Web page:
Shark Cartilage

What is Shark Cartilage?

Shark cartilage is a food supplement of animal origin, obtained from the dried and pulverized skeleton of fish belonging to the Superorder Selachimorpha, fished mainly in the Indian Ocean.

Shark cartilage is marketed in various formats, including "Carticin", "Cartilade" or "BeneFin".

It is normally taken orally and is used in the context of dietary supplementation to reduce arthritic pain and psoriasis, to accelerate wound healing, to reduce eye complications and against enteritis; shark cartilage is also known for its alternative use or adjuvant in the reduction of Kaposi Sarcoma growth .

For the treatment of psoriasis and the reduction of arthritic pain, some make it a localized topical use.

Environmental repercussions

The collection of sharks, already hunted for the fin trade, is leading various species - slowly but surely - to a condition of serious demographic risk. This is not an eco-sustainable fishery and, besides not being fundamental, it is completely unjustified.

Scientific Evidence

Research on the effectiveness of shark cartilage in the treatment of macular degeneration (loss of vision related age) suggests that taking the specific extract Neovastat - AE-941, for a period of 4 weeks, "could" improve or stabilize the vision.

Combined with chondroitin sulfate, glucosamine sulfate and camphor, applied to the skin, shark cartilage can reduce symptoms related to rheumatoid arthritis. However, it is conceivable that this effect is mainly due to the action of camphor and not to the other ingredients. Furthermore, there is no research showing the absorption of shark cartilage through the skin.

In-depth research suggests that the specific extract called Neovastat - AE-941, taken orally or topically, "could" improve the appearance and decrease the itching of plaque psoriasis.

The scientific data currently available are in any case insufficient and further investigations are needed to accurately assess any specific efficacy.

Ineffectiveness on Cancer

The first hypotheses on the effectiveness of shark cartilage in the treatment of cancer are attributable to the publication of the book "Sharks Don't Get Cancer", from 1992.

Despite the existence of some conjectures on the effectiveness of shark cartilage in decreasing Kaposi's Sarcoma (very rare), most of the research carried out shows that oral intake does not bring any benefit to people with cancer. In particular, they have been taken into consideration: lymphomas, breast, colon, lung, prostate, advanced and already treated brain tumors.

However, more specific studies on the effectiveness of shark cartilage in treating people with less advanced cancers are lacking; obviously, the applicability of this kind of experimentation is almost zero (there are not many people who, after being diagnosed with cancer, would rely primarily on alternative testing).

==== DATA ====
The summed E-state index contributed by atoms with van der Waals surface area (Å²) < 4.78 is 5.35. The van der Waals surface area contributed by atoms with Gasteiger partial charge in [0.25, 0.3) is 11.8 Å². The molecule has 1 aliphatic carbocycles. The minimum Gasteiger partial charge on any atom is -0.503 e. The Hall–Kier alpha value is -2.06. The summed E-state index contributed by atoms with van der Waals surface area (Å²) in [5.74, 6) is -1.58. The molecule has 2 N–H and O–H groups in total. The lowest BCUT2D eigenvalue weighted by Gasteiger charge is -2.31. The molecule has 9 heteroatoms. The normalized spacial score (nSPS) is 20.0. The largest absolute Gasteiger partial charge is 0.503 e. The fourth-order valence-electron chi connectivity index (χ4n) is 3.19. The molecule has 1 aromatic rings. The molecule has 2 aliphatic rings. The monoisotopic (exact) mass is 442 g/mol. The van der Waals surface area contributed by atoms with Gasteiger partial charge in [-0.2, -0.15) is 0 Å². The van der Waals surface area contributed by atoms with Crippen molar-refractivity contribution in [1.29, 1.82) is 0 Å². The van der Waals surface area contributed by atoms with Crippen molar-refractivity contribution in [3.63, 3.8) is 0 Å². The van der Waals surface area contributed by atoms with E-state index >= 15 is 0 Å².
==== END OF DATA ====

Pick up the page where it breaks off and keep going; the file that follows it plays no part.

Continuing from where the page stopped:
In the case of advanced renal carcinoma, there is the possibility that, by administering the extract Neovastat - AE-941 orally, an increase in survival is obtained; also for this reason, the extract has the "Orphan Drug Status" (Food and Drug Administration - FDA), which provides some special incentives for the study of drugs for the treatment of rare diseases.

Shark Cartilage and Toxicity

Shark cartilage contains some potentially toxic molecules linked to the onset of Alzheimer's disease and Amyotrophic Lateral Sclerosis. These are environmental contaminants that abound in large fish, the main one being mercury.


The appropriate dose of shark cartilage varies based on various factors, such as age, health status, any illness or other conditions.

At the moment there is no sufficiently accurate information available to determine a recommended dose. Although it is a natural product, it is not certain that it is safe, especially at very high dosages.

It is advisable to follow the information on the label of the various products and consult your pharmacist or doctor before use.

Security and Side Effects

If taken orally for up to 40 months, or on the skin for up to 8 weeks, shark cartilage is considered "probably safe".

It has a bad taste and aroma; in some cases, nausea, vomiting, stomach pain, constipation, arterial hypotension, dizziness, hyperglycaemia, elevated blood calcium levels and tiredness have been associated with its use.

No sufficiently reliable information is available on the safety of shark cartilage intake in the event of pregnancy or lactation; therefore it is advisable to avoid using them.

Shark cartilage may increase calcium levels excessively, so it should not be used by people whose levels of calcemia are already too high.

Legal Disputes

In the summer of 2004, the producer "Lane Labs" was ordered to stop advertising "BeneFin" as a treatment or cure for cancer.

The main reason was the lack of sufficient scientific research on anti-cancer efficacy and potential side effects.

For this reason, the FDA has ordered the "Lane Labs" to pay pecuniary compensation to all the purchasers of the product (starting from 1999).